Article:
At the beginning of this year I started to prepare my new showcase of musical works. After some iterations I thought it would be a great idea to create backgrounds for each work, based on its score sheet. But, being a developer (that's synonym for lazy), I didn't want to prepare those thumbnails manually. So I wondered if there was some way to take a PDF file, cut an specific part of the first page, and apply a number of transformations to get a beautiful background that didn't contrast a lot with the text and elements that I would place on top of that.

In the beginning I imagined that I would need some tool for extracting an image from that PDF and a different one that allowed me to do the graphical transformations. I was not exactly wrong on that, although I finally solved the problem with call to a single command line tool. A bit of a paradox? Not so much.

The tool that everyone of you should know for doing programmatic digital image processing is ImageMagick. This amazing tools allow you to take any number of graphical inputs (or even creating empty canvases) and transform them in any way you could imagine. The aforementioned paradox is explained because, in order to use a PDF as input, you need a different software already installed, the legendary Ghostscript.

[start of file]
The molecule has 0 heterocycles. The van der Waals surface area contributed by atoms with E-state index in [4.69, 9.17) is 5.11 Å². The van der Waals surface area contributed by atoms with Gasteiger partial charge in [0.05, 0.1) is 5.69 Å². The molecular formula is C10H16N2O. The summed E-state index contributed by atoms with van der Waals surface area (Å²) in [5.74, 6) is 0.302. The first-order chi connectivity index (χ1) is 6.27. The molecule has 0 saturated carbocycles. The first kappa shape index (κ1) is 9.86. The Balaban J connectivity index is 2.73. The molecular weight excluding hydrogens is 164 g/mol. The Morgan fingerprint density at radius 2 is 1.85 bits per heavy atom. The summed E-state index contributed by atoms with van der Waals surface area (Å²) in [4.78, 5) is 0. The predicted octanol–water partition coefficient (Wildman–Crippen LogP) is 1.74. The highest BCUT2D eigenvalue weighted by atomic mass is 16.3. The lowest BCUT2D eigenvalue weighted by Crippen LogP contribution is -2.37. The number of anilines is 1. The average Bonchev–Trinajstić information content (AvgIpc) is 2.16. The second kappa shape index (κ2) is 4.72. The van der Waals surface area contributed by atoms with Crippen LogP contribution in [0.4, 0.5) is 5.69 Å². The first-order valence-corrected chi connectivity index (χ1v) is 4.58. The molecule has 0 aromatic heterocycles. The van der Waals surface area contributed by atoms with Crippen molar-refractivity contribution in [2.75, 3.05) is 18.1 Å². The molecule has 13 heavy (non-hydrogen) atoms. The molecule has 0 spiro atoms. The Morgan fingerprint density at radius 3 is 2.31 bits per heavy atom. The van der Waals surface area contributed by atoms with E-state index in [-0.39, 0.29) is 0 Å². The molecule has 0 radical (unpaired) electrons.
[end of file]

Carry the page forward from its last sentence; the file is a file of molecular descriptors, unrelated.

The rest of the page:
ImageMagick works by applying operations in order. You can do tons of transformations, add layers and combine them, etc.

The following is the call I do to generate my thumbnails:

							magick `   "$input" `   -density 300 `   -background white ` # PDF image comes with transparent background, so we set a white background, and...   -alpha remove ` # ...we remove the alpha channel.   -distort SRT '-5' ` # rotate 5 degrees counter-clockwise   -resize 400 ` # resize to 400px wide   -crop 340x340+10+10 +repage ` # crop a 340x340 rectangle, offset 10px down and 10px left   -background gray ` # set a gray background for the...   -vignette 0x100+0+0 ` # vignette effect (obscure image borders creating a round shadow)   -fill "rgb(255,240,100)" -colorize 20 ` # colorize with a yellowish tone   -channel RGB -function polynomial 0.6,0.4 ` # Reduce contrast by applying a transformation function   -attenuate 0.3 +noise Gaussian ` # add a bit of noise to add texture   "$output"